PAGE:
What is Better than Work-Life Balance?

A life dripping with meaning and purpose!

Work-life ‘balance’ is tough.  Does this sound familiar to you? At any moment it is important to me that I: hang out with my kids; spend time with friends; be with my partner; get some exercise; do some marketing; write a blog post; write the session I am to deliver next week; do some chores…..the list goes on and on.

Many of us worry that we are working too many hours. We know that this is a bad idea as it limits time to rest, play, exercise, connect with loved ones etc. But my observation is that just knowing we should work less and spend more time on our health and our relationships, doesn’t seem to lead to change.

For people to take action, a number of approaches seem to be helpful:

  • Exploring what it is about work that keeps us hooked in. For me, work is interesting, challenging and meaningful. Work often gets me into flow.  At work I get to use my strengths. Any meaningful ‘work-life balance’ plan needs to acknowledge this. It is important to recognise that sometimes it is hard to step away from the satisfaction that work can provide.
  • Looking at what painful thoughts or feelings are avoided by spending too much time at work. (‘I am not good enough, if I don’t work long hours I will disappoint my clients.’ If I leave work undone I feel anxious). Again, any meaningful plan must involve developing a willingness to experience those thoughts and feelings.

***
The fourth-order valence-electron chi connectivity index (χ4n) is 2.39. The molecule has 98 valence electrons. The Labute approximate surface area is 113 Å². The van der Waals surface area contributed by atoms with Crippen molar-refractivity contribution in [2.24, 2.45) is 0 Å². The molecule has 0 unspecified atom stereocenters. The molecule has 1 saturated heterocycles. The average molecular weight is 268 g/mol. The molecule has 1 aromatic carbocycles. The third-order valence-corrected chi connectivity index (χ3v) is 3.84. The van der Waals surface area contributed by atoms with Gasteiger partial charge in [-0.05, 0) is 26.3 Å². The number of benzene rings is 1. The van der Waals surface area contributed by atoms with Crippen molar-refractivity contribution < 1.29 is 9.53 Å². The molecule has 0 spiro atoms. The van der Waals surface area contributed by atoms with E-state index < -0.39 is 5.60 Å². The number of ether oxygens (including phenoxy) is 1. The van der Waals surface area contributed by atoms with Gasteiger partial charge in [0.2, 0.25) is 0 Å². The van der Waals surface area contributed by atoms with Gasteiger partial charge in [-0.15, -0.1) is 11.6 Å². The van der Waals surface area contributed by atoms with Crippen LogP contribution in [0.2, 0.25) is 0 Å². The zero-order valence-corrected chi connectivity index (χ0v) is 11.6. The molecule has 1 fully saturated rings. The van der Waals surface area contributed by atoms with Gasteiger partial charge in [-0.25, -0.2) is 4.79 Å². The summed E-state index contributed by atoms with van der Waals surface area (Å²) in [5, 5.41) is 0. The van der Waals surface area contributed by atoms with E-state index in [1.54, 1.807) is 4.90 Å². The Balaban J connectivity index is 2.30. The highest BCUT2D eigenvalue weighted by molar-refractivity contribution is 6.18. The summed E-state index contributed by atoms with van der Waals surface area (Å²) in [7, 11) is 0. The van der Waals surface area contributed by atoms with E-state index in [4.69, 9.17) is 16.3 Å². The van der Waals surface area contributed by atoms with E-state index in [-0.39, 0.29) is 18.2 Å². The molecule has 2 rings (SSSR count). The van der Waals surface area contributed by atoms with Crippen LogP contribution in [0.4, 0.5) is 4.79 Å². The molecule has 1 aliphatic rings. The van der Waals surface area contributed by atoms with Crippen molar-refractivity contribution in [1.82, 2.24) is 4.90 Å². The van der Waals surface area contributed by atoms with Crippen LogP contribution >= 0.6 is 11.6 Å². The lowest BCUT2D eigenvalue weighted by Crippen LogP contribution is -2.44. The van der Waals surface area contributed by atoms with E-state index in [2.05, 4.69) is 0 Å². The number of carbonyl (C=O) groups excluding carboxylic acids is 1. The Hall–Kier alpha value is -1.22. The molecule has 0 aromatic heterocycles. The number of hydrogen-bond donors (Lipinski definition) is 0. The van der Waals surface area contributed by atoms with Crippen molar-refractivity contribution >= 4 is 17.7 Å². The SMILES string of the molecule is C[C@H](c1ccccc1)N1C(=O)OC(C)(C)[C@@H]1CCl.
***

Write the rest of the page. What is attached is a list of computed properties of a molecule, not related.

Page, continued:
• Identifying what is important enough to be willing to tackle this issue over and over. This is a moment to moment choice.  It will involve repeatedly getting it wrong. This issue is unlikely to disappear for many years (and when it does and we have retired, we will probably feel sad about it!).  This is where identifying values helps – The Brief Bull’s Eye activity can be a good place to start.
  • Getting better at mindfully and compassionately noticing both when I am living my values around this and also when I am a long way off. This is a wagon I fall off over and over again. And each time I notice I am out of kilter, I gently and compassionately readjust my behaviour.

When I am 80, I won’t judge my life by how many hours I did or didn’t work. I will judge it by whether my life had meaning and purpose. My hope is that if I keep making small moment to moment choices based on my values, then I will look back and feel pleased.

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